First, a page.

“There are 85 tribes in Ethiopia, each with its own history and traditions. Some tribes enjoy special statutes, take state subsidies, and continue to live by their traditions. We speak 86 different languages. Each tribe has its own dialect and then there is the official language spread by TV. The government is trying to force people to take their children to school, but many desert and send them to work in the fields or lead cattle”.
This is a very intimate conversation. Broke and I are alone in the car. We’ve had broken air conditioning in our car for days. My companions huddled in the other jeeps to avoid the heat but I gladly stayed with Broke to spend some time with him, though the hot wind hits me through the open windows. I noticed he speaks good English so I want to take this opportunity to ask him some questions. I’m so numb from the heat, I can’t tell if this conversation is real or a hallucination.
“My daughter suffers from seeing that many of her friends don’t have money for notebooks and pens. She uses her savings, the pocket money she gets when she makes a commission, to buy pencils from her friends.”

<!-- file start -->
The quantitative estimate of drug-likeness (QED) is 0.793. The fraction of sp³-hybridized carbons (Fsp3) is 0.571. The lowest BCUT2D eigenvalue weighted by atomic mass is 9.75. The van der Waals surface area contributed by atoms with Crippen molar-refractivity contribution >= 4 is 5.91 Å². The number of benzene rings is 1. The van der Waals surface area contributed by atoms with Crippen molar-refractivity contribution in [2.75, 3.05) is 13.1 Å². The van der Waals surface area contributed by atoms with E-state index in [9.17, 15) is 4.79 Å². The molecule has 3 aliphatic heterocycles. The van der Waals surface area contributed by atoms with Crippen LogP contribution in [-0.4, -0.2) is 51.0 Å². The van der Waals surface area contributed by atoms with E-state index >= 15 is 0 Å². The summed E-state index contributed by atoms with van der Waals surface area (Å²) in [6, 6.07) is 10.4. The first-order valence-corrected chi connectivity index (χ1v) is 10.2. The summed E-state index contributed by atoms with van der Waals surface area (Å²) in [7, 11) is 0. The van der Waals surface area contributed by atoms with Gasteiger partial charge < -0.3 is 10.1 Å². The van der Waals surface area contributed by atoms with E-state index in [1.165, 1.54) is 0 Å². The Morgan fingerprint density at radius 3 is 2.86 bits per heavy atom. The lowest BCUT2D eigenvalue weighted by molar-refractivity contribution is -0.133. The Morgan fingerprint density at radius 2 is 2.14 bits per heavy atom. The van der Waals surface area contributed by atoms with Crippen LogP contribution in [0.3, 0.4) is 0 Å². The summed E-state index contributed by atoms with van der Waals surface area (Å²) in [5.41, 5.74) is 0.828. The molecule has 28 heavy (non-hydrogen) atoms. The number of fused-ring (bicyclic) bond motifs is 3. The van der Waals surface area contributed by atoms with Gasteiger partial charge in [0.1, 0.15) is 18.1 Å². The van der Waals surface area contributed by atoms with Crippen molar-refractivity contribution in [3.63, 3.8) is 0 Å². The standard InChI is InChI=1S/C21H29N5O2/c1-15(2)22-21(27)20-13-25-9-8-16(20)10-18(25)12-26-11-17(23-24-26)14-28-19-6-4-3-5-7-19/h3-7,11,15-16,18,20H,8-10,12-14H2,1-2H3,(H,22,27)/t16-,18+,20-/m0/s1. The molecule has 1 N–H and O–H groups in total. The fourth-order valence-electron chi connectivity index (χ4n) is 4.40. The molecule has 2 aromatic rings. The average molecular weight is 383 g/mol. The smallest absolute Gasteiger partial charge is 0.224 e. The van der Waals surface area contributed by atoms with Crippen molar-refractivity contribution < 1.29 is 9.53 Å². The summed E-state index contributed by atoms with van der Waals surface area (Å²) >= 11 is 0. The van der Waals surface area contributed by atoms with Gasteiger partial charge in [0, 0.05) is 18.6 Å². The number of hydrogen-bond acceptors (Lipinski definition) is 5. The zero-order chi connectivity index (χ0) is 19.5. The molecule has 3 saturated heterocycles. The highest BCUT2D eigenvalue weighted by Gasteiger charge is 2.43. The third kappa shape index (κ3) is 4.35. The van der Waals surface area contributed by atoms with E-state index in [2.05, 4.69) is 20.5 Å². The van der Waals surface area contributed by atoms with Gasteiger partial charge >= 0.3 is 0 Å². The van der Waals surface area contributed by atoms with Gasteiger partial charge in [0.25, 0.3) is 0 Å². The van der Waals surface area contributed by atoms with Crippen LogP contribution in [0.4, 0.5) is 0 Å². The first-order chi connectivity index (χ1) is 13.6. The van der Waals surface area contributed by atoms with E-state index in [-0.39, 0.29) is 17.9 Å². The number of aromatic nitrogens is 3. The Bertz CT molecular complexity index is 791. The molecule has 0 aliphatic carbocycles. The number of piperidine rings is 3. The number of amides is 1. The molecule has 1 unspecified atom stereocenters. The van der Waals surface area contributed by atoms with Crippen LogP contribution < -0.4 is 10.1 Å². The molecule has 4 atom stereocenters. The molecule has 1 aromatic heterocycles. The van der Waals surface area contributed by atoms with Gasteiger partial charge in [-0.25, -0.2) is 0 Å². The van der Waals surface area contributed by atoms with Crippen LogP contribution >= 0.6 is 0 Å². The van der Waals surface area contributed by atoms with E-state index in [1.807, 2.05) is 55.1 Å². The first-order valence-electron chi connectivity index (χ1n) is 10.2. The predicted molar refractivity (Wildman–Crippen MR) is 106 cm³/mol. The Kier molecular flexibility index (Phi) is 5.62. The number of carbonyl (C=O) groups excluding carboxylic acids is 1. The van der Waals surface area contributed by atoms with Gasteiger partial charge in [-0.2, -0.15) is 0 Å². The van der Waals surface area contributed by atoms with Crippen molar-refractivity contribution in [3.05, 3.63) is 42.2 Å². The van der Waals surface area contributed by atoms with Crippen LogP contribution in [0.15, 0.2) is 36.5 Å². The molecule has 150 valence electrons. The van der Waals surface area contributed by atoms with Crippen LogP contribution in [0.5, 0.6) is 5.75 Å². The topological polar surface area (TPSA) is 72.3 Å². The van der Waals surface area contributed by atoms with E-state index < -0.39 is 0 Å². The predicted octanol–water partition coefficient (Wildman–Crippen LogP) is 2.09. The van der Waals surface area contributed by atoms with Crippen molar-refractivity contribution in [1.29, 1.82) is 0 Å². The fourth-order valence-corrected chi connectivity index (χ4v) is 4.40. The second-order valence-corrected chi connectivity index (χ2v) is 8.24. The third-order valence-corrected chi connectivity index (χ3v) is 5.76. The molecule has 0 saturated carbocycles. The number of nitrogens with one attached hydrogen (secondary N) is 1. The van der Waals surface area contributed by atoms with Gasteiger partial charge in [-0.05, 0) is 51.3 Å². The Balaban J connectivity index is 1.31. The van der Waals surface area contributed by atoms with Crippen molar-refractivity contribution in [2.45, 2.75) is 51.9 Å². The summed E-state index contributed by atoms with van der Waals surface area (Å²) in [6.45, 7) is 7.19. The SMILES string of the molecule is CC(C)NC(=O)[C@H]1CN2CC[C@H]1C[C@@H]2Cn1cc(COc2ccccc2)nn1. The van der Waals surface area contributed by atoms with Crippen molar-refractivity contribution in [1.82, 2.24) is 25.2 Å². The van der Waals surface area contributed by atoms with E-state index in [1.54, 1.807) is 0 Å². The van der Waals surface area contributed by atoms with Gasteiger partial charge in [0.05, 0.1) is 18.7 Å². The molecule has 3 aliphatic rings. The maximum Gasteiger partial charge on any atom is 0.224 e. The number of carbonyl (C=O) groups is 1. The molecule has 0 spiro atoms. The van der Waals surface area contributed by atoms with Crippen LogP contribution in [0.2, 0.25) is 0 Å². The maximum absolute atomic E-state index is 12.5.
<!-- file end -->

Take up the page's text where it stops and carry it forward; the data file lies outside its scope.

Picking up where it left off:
You seems very proud of her. Before leaving, I was told to bring pens for children, but only now I fully understand why. I feel how much Broke cares about the welfare of his country and I feel close to him, to Ethiopia, to Africa as never before. He tells me he prays a lot for his people, he trusts in the will of the Lord. I don’t know if I believe in God, I’m still struggling with Him, but I can kinda see him in the arid valleys all around us.
It’s night when Jimmy, who is another driver, drops the bomb. “We hit a kid with a jeep last week. The tourists I was carrying got angry with me because we didn’t stop to rescue him”.
“What??? Of course they’re angry!” replies my friend Barbara. “You don’t understand Africa. You think you’re still in Europe”, Jimmy replies. “My partner hit the kid. We pulled over and called the police. They told us to run as soon as possible. The local tribe is dangerous. If you run over a sheep or a child, and you stop to rescue him, they will attack you and kill you. You have harmed their tribe and they must avenge the wrong they have suffered. Only thus they do feel at peace. We left the kid at the side of the road so we could protected ourselves and the tourists who were with us”.
“What about your partner who hit the kid?”
“He’s in jail. He’ll be there until the end of the trial.” I think of the Ethiopian galleys. I feel shivering. “It is often months before the trial begins. Some disappear into jail before they can defend themselves”.
He’s worried, you can see it in his face. I think back to all the times we narrowly avoided the cattle that appeared after a bend in the middle of the road or the children who ran recklessly near our jeeps. I look at Jimmy driving. There is very little visibility. The road opens before us, dark and mysterious.
As much as I feel like a world traveller, Jimmy reminded me that most of the time I’m just a European tourist who takes many things for granted.